branches- these can be seen with 'git branch -r'. Read the manpage for details.

When working with git, it is good practice to never do your work on the master
branch. This should stay clean to allow you to run 'git pull' and ensure that
conflicts do not happen on the update.

To create your own working branch, do the following (naming it whatever your
heart desires):
    git branch working
    git checkout working
Or compress the above into one command:
    git checkout -b working
I highly recommend you read the man page for both of these commands.

'git-status' is highly helpful, read up on that too.

=Making a patch=

Woo! You found a bug in pacman (what a surprise) and know how to fix it. Ensure
you have your working branch checked out ('git checkout working'). Then edit
the file(s) you need in order to make your changes. Compiling is a good idea
to ensure your patch didn't break anything, and if it is a big change, running
'make check' is highly recommended.

So what do you do now? First, run 'git status'. You should see a list or even a
few lists of files. The descriptions by each are a bit confusing, but you
should be able to figure it out. GIT takes a different approach than CVS or SVN
to committing changes- it doesn't commit a thing by default. You have to tell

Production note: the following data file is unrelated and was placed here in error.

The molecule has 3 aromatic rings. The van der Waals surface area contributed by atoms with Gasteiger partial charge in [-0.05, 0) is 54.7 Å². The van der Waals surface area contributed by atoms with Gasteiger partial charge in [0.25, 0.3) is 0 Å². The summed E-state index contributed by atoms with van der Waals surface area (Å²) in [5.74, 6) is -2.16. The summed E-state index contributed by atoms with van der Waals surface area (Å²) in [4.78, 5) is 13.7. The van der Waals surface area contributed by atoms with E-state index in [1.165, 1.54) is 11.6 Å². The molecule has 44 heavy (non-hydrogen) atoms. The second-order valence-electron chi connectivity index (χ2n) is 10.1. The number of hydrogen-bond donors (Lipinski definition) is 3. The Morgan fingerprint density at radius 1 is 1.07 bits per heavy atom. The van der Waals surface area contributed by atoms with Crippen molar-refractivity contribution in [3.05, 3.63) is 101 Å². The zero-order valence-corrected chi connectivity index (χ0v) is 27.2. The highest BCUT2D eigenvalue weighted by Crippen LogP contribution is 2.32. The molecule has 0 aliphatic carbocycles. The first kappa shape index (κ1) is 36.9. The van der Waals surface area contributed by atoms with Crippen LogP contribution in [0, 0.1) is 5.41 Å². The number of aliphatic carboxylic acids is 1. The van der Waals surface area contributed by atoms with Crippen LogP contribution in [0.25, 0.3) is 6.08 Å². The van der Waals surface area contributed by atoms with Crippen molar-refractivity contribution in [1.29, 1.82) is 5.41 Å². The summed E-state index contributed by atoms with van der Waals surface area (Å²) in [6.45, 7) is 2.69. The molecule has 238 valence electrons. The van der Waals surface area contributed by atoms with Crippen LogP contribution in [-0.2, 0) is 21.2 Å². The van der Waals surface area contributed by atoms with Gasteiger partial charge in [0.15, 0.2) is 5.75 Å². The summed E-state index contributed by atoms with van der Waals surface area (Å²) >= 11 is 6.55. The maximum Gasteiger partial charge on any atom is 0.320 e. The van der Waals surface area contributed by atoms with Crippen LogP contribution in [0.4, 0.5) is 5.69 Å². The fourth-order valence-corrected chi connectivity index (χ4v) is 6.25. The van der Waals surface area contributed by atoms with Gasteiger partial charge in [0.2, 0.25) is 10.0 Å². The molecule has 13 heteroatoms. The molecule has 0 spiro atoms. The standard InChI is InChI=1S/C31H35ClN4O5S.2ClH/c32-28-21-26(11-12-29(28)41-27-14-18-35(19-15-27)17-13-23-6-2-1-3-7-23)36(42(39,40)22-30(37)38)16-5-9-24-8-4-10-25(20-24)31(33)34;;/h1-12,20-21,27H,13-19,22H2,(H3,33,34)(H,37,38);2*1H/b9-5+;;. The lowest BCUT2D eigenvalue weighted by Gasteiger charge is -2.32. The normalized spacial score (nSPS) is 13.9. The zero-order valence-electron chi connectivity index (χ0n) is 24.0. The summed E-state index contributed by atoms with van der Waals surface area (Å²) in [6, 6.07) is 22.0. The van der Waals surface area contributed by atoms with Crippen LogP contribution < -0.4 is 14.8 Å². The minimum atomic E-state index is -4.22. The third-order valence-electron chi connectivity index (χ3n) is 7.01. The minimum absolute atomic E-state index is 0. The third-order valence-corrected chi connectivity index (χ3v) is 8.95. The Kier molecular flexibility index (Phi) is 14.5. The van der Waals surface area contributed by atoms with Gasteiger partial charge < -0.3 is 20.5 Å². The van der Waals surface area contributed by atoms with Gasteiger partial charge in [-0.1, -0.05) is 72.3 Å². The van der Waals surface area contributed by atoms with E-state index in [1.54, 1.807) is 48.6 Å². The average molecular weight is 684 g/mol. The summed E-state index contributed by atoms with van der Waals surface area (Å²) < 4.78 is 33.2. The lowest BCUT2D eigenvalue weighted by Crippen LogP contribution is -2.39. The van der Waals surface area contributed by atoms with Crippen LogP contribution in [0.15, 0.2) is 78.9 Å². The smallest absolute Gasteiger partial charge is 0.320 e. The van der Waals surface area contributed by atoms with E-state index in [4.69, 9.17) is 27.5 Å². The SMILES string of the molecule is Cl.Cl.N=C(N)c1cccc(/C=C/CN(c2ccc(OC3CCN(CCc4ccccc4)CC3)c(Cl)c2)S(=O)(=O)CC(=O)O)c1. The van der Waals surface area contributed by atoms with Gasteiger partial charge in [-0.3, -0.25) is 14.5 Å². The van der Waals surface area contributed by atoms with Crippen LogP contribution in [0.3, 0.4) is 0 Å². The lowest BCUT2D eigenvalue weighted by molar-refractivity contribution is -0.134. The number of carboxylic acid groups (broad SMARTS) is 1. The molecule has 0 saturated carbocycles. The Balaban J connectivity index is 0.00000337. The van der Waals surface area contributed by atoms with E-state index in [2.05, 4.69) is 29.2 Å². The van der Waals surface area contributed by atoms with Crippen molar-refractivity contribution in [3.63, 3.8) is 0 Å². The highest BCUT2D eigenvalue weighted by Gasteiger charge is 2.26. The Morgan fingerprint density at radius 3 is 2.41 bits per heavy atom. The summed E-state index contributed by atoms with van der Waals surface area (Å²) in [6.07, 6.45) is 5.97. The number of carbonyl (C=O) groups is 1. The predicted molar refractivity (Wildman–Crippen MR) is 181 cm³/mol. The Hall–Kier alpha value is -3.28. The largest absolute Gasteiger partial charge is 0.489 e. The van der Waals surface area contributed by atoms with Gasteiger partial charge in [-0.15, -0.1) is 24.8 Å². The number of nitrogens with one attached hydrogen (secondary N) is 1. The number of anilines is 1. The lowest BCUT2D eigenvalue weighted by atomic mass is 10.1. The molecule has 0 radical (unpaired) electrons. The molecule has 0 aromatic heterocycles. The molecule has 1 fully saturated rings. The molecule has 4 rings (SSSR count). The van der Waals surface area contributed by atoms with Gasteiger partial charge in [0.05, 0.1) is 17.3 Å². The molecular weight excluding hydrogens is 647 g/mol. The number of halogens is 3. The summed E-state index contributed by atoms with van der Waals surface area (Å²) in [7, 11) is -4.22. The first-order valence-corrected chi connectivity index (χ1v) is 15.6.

it what to commit, usually by running 'git add <filename>'. At this point, the
file in its current state will be sent to a staging area for the commit. If
you go back and change something in the file, you will have to git-add it again
if you want the changes to be reflected in the commit.

To commit your patch to your branch:
    git add <all edited files>
    git commit -s

When writing a commit message, keep the following in mind. The first line is
used as a patch summary- keep it short and concise. Next, skip a line and type
out a full description of what your patch does. By full, I don't mean long- if
you described everything in the summary line, then don't even bother with a
message. Finally, skip one more line and you will have your Signed-off-by.
This should have been automatically added by passing the '-s' parameter to
'git commit'.

There is one more important step before submission. Because git is distributed,
you don't have the most current version of the repository unless you go out and